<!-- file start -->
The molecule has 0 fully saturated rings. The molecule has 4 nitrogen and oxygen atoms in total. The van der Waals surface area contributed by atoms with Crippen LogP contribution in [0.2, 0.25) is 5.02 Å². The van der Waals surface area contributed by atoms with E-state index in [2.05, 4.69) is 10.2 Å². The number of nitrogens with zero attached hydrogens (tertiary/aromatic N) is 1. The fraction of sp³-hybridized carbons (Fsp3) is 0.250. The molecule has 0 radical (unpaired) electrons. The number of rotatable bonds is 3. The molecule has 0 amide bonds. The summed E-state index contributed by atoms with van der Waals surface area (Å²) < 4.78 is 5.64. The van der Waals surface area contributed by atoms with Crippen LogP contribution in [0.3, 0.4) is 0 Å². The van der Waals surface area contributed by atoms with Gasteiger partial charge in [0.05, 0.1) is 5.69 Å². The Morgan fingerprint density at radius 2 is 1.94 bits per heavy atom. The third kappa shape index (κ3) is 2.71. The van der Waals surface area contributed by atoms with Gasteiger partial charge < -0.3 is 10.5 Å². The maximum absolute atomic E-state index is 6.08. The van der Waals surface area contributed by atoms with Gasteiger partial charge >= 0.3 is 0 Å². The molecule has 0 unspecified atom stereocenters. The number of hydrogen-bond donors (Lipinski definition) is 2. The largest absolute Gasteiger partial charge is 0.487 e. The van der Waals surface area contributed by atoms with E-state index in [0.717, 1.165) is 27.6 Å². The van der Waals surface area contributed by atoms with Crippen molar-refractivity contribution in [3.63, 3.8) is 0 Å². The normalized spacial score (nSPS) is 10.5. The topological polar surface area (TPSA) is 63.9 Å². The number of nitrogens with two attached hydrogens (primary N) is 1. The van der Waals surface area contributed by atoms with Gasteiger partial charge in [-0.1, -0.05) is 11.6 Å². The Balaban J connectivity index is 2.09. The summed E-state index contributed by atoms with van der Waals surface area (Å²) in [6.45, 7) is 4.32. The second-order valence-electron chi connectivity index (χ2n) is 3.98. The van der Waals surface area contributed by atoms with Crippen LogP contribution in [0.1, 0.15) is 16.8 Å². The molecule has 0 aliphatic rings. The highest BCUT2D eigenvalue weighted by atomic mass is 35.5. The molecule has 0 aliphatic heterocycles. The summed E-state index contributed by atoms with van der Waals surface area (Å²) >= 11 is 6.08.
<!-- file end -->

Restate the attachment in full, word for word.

The molecule has 0 fully saturated rings. The molecule has 4 nitrogen and oxygen atoms in total. The van der Waals surface area contributed by atoms with Crippen LogP contribution in [0.2, 0.25) is 5.02 Å². The van der Waals surface area contributed by atoms with E-state index in [2.05, 4.69) is 10.2 Å². The number of nitrogens with zero attached hydrogens (tertiary/aromatic N) is 1. The fraction of sp³-hybridized carbons (Fsp3) is 0.250. The molecule has 0 radical (unpaired) electrons. The number of rotatable bonds is 3. The molecule has 0 amide bonds. The summed E-state index contributed by atoms with van der Waals surface area (Å²) < 4.78 is 5.64. The van der Waals surface area contributed by atoms with Crippen LogP contribution in [0.3, 0.4) is 0 Å². The van der Waals surface area contributed by atoms with Gasteiger partial charge in [0.05, 0.1) is 5.69 Å². The Morgan fingerprint density at radius 2 is 1.94 bits per heavy atom. The third kappa shape index (κ3) is 2.71. The van der Waals surface area contributed by atoms with Gasteiger partial charge < -0.3 is 10.5 Å². The maximum absolute atomic E-state index is 6.08. The van der Waals surface area contributed by atoms with Gasteiger partial charge >= 0.3 is 0 Å². The molecule has 0 unspecified atom stereocenters. The number of hydrogen-bond donors (Lipinski definition) is 2. The largest absolute Gasteiger partial charge is 0.487 e. The van der Waals surface area contributed by atoms with E-state index in [0.717, 1.165) is 27.6 Å². The van der Waals surface area contributed by atoms with Crippen molar-refractivity contribution in [3.63, 3.8) is 0 Å². The normalized spacial score (nSPS) is 10.5. The topological polar surface area (TPSA) is 63.9 Å². The number of nitrogens with two attached hydrogens (primary N) is 1. The van der Waals surface area contributed by atoms with Gasteiger partial charge in [-0.1, -0.05) is 11.6 Å². The Balaban J connectivity index is 2.09. The summed E-state index contributed by atoms with van der Waals surface area (Å²) in [6.45, 7) is 4.32. The second-order valence-electron chi connectivity index (χ2n) is 3.98. The van der Waals surface area contributed by atoms with Crippen LogP contribution in [0.1, 0.15) is 16.8 Å². The molecule has 0 aliphatic rings. The highest BCUT2D eigenvalue weighted by atomic mass is 35.5. The molecule has 0 aliphatic heterocycles. The summed E-state index contributed by atoms with van der Waals surface area (Å²) >= 11 is 6.08.